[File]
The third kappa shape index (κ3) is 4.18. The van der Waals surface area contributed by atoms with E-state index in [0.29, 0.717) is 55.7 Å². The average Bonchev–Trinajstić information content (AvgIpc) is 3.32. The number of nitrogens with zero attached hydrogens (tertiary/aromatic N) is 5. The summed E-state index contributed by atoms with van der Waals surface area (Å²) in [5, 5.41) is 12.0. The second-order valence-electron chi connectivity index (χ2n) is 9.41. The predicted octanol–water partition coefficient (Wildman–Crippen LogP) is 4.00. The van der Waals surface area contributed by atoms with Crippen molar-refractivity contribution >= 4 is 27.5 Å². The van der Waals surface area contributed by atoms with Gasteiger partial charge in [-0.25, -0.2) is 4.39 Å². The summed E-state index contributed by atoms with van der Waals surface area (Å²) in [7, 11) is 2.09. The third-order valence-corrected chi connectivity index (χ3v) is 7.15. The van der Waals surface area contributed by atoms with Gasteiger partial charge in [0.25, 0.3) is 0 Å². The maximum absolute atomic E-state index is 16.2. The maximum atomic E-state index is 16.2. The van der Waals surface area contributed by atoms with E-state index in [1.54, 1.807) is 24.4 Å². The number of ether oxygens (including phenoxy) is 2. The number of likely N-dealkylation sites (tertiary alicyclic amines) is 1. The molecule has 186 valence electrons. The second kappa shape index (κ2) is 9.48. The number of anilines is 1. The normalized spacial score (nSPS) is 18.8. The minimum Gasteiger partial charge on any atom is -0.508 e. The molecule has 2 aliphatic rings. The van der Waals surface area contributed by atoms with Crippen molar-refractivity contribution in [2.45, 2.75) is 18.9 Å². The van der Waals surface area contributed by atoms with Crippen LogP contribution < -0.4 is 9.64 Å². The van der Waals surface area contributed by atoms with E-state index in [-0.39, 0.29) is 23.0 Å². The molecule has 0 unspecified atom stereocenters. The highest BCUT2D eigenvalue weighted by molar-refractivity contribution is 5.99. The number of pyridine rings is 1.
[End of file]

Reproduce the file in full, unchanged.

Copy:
The third kappa shape index (κ3) is 4.18. The van der Waals surface area contributed by atoms with E-state index in [0.29, 0.717) is 55.7 Å². The average Bonchev–Trinajstić information content (AvgIpc) is 3.32. The number of nitrogens with zero attached hydrogens (tertiary/aromatic N) is 5. The summed E-state index contributed by atoms with van der Waals surface area (Å²) in [5, 5.41) is 12.0. The second-order valence-electron chi connectivity index (χ2n) is 9.41. The predicted octanol–water partition coefficient (Wildman–Crippen LogP) is 4.00. The van der Waals surface area contributed by atoms with Crippen molar-refractivity contribution >= 4 is 27.5 Å². The van der Waals surface area contributed by atoms with Gasteiger partial charge in [-0.25, -0.2) is 4.39 Å². The summed E-state index contributed by atoms with van der Waals surface area (Å²) in [7, 11) is 2.09. The third-order valence-corrected chi connectivity index (χ3v) is 7.15. The van der Waals surface area contributed by atoms with Gasteiger partial charge in [0.25, 0.3) is 0 Å². The maximum absolute atomic E-state index is 16.2. The maximum atomic E-state index is 16.2. The van der Waals surface area contributed by atoms with E-state index in [1.54, 1.807) is 24.4 Å². The number of ether oxygens (including phenoxy) is 2. The number of likely N-dealkylation sites (tertiary alicyclic amines) is 1. The molecule has 186 valence electrons. The second kappa shape index (κ2) is 9.48. The number of anilines is 1. The normalized spacial score (nSPS) is 18.8. The minimum Gasteiger partial charge on any atom is -0.508 e. The molecule has 2 aliphatic rings. The van der Waals surface area contributed by atoms with Crippen molar-refractivity contribution in [2.45, 2.75) is 18.9 Å². The van der Waals surface area contributed by atoms with Crippen LogP contribution < -0.4 is 9.64 Å². The van der Waals surface area contributed by atoms with E-state index in [-0.39, 0.29) is 23.0 Å². The molecule has 0 unspecified atom stereocenters. The highest BCUT2D eigenvalue weighted by molar-refractivity contribution is 5.99. The number of pyridine rings is 1.